The five most important things from Motorola's Moto X event

A new wave of cheap, colorful, customizable phones

In 2013, Motorola Mobility introduced the Moto X, its first smartphone since being acquired by Google. The Moto X didn't have the best specs on the market, but it did have something virtually no other phone had: customizability. The Moto Maker store let buyers pick the color of the phone's backplate and accents, eventually adding options like a bamboo case. Motorola followed up with the Moto G, perhaps the cheapest usable smartphone on the market.

We're now on the third generation of Moto phones, and Motorola didn't have many surprises for us at its event today — especially since most of the details leaked out beforehand. It announced three new but widely expected phones at different price tiers, all of which will come out between now and September. But it's also trying to fix some of the fundamental problems that have held Android phones back.

Motorola Moto X Style Pure Edition photos

Motorola's new flagship is the Moto X Style

Motorola isn’t exactly shaking up the look of its phones. The new Moto X Style uses very similar design language to its predecessor, though it’s a little larger, with a 5.7-inch screen instead of a 5.2-inch one. But that’s a good thing, because the Moto X’s problems were never aesthetics. Motorola is focusing on shoring up basic features like the battery, which it claims will charge 50 percent faster than the Samsung Galaxy S6. It’s got universal LTE banding, which means LTE data will work on any carrier — Verizon, T-Mobile, AT&T, and so on. And like earlier Moto X phones, it’s customizable. For US buyers who aren't fans of Motorola's custom software, there's also a stock Android version that’s been dubbed the "Moto X Pure Edition."

Motorola Moto X Style Pure Edition photos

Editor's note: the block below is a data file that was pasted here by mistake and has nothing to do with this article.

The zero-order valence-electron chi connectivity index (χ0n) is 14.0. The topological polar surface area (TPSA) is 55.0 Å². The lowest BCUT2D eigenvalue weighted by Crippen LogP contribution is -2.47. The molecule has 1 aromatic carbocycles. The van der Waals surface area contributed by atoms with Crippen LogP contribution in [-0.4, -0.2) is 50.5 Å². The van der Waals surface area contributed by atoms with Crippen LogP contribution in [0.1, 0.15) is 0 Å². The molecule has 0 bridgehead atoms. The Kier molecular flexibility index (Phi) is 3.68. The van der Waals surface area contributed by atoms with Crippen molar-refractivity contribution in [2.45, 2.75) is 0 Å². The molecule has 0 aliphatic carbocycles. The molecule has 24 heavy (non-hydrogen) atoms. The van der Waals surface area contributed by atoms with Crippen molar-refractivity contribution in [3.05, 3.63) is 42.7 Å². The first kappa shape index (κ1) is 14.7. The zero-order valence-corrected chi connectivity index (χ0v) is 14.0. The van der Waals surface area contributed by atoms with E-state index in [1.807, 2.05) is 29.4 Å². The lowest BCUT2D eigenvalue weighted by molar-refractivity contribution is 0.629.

The Moto X Play has a smaller screen and a giant battery

The Moto X Play is a smaller, cheaper version of the flagship Style — almost a competitor to the low-cost Moto G. It’s 5.5 inches instead of 5.7, and one of its big selling points is a massive battery; Motorola claims it will last two days at a time and can get 8 hours of power from a 15-minute charge. The rest of its specs and design are a bit less impressive than the Style’s, and it doesn’t include universal LTE support. A few years ago, Motorola’s Droid Razr Maxx phones were known for having the best batteries on the market. The Play follows in this tradition, but without the Razr’s notoriously clunky design and terrible software. Unfortunately, it's apparently just coming out across Europe, Latin America, and Canada for now, with no US release planned.

Moto X Play

The new Moto G is out today and fully customizable

Motorola’s recent phones have been pitched with the idea that specs are getting less and less important — even a low-end phone can be perfectly usable. With that in mind, it announced a third generation of its low-cost Moto G this morning. The Moto G is notably less powerful than either the Play or the Style, and it’s got the same 5-inch screen as its predecessor. Unlike earlier generations, though, it supports LTE networks. It’s also got the same sort of intricate customization options as the Moto X, instead of just offering a handful of colorful, swappable backplates. And it’s the first of Motorola’s new phones to see release — you can buy it starting today.

Moto G (2015) hands-on photos
Moto G (2015) hands-on photos

Motorola really wants cameras to be good

Cameras have historically been one of the biggest problems with Android phones — at best, they’ve got one or two major drawbacks, and at worst, they’re a complete mess. Motorola is promising to fix this on all its phones. The Moto X Style and Play both come with 5-megapixel front cameras, and they’ve got 21-megapixel rear cameras that have supposedly been rated highly by independent reviewers. The Style can also record 4K video, while the Play can handle a more quotidian 1080p resolution. The Moto G, meanwhile, gets the less ambitious label of "best in class" for a low-cost phone, with a 13-megapixel rear camera.

Moto G (2015) announcement photos

The prices are still low

By normal smartphone standards, Motorola’s phones range from "cheap" to "incredibly cheap." The Moto X Style will be released worldwide in September with a price that’s "$200 to $300" lower than other flagship phones — the stock Android edition costs $399 in the US, compared to $650 for the iPhone 6. The Moto X Play isn't available in the US, but it's coming to Canada, Europe, and Latin America in August for "$300 or $400 less" than a standard flagship phone. And the Moto G (which is out today) costs as much as its predecessors, starting at $179.99.

Correction: The first-generation Moto X came out in 2013, not 2010 as originally written, and the Moto X Play will be available in August.

Moto G (2015) hands-on photos
Verge Video: Hands-on with Motorola's new flagship phone